Bates told the board the only feasible way to confront this was to take money out of the district reserve fund and move it to the revenue fund to offset the losses, which would then lessen the tax rate increase. The reserve fund comes from yearly budget surplus savings.
Bates said that to keep the tax rate where it is at the previously budgeted 2.8 percent increase, they would have to add $650,000 to the revenue fund. He suggested that the board should keep the increase under 4 percent, and to make it 3.9 percent would take an addition of $325,000 to the revenue fund from the reserve fund.
The district already had budgeted to take $100,000 out of the reserve fund this year to offset tax rate increases.
Bates said this situation of equalization rate changes occurred before a few times in the 1990s, but this time was different because back then the district was receiving state aid (which they are not this year), the assessment value of Skaneateles was not decreasing, and the district did not have to dip into the reserve funds. “We were never facing [in the 90s] what we face today,” Bates said.
While discussing the issue, the board was unanimous in its concern that district residents might misunderstand what was going on and why the tax rate was increased. They did not want to lose credibility by being mistakenly seen as exceeding their voter-approved budget.
“The voters voted [in May] for a 2.78 percent increase in the budget and that’s what we did: 2.78 percent. This is all about who pays what,” said board member Thomas E. Lambdin.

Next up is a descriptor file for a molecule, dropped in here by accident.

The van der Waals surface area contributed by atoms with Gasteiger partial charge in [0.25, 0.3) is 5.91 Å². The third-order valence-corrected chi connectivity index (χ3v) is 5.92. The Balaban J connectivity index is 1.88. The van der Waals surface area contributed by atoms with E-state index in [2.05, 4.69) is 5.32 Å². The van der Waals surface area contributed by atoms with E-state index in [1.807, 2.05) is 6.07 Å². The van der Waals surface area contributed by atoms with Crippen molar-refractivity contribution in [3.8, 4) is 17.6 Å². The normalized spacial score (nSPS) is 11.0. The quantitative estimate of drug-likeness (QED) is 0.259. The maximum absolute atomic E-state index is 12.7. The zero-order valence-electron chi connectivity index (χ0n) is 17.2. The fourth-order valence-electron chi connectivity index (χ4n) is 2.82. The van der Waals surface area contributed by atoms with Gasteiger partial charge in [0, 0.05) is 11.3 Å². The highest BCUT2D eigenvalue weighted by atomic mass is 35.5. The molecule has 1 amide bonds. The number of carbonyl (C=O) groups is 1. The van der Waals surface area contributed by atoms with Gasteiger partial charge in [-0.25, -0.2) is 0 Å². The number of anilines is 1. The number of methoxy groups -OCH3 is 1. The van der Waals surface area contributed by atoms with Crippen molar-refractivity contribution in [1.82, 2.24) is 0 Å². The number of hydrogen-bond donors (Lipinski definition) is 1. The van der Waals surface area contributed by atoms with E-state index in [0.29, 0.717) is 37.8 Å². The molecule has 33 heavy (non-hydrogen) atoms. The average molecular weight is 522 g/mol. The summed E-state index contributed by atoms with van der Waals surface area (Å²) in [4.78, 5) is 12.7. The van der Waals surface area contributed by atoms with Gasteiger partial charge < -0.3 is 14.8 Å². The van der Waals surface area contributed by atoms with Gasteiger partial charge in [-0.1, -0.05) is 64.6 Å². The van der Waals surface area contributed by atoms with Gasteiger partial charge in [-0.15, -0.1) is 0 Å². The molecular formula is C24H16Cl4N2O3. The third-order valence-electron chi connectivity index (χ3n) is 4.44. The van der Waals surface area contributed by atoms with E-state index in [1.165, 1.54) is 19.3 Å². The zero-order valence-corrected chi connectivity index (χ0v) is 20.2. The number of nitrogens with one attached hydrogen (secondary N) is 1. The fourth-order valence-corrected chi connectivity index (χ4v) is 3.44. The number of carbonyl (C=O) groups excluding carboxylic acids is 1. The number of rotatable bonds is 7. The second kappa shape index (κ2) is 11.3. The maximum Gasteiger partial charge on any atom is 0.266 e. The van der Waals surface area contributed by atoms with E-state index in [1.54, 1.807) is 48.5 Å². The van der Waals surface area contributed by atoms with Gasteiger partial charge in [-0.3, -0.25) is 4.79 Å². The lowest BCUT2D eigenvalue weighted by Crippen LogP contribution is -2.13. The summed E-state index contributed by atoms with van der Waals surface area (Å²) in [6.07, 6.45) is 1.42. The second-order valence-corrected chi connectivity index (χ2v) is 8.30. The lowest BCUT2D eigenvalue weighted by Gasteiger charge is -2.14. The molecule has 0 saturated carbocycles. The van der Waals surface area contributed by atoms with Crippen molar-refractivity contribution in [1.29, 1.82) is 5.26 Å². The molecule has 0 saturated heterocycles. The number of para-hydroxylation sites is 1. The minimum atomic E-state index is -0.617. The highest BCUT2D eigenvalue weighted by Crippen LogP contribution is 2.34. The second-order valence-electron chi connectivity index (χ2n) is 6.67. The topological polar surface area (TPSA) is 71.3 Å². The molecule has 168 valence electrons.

“The key to this situation is that the shift in the tax burden is totally out of the district’s control,” Bates said after the meeting. “This is a redistribution of the tax levy based on the equalization rate set up by the state.”
The board agreed to put out a letter to all district residents to explain the situation and ask for assistance from everyone. “I think the community will support that,” board president Evan Dreyfuss said.
After a lengthy discussion, the board voted unanimously in favor of shifting $325,000 from the reserve fund to the revenue fund and accepting the “compromise” tax rate increase of 3.9 percent — between the original 2.8 percent and the total 5.49 percent.
The Town of Spafford now moves to a 5 percent decrease in its tax rate.
The current balance of the district’s reserve fund is just over $400,000, so this move, added to the previously budgeted $100,000 taken from the reserve fund, will basically wipe that account out, Bates said.
“It’s a good thing he had the reserve or the impact would be higher,” Bates said. However, the money in that fund was part of the district’s five-year plan on how to use its reserves, and this use of it basically loses one year of funding from that plan.
The new 3.9 percent tax rate increase will become effective with the upcoming school tax bills going out to district residents in early September.
Jason Emerson is editor of the Skaneateles Press. He can be reached at firstname.lastname@example.org.
Jason Emerson is editor of the Cazenovia Republican and Eagle Bulletin newspapers.
Mar 22, 2017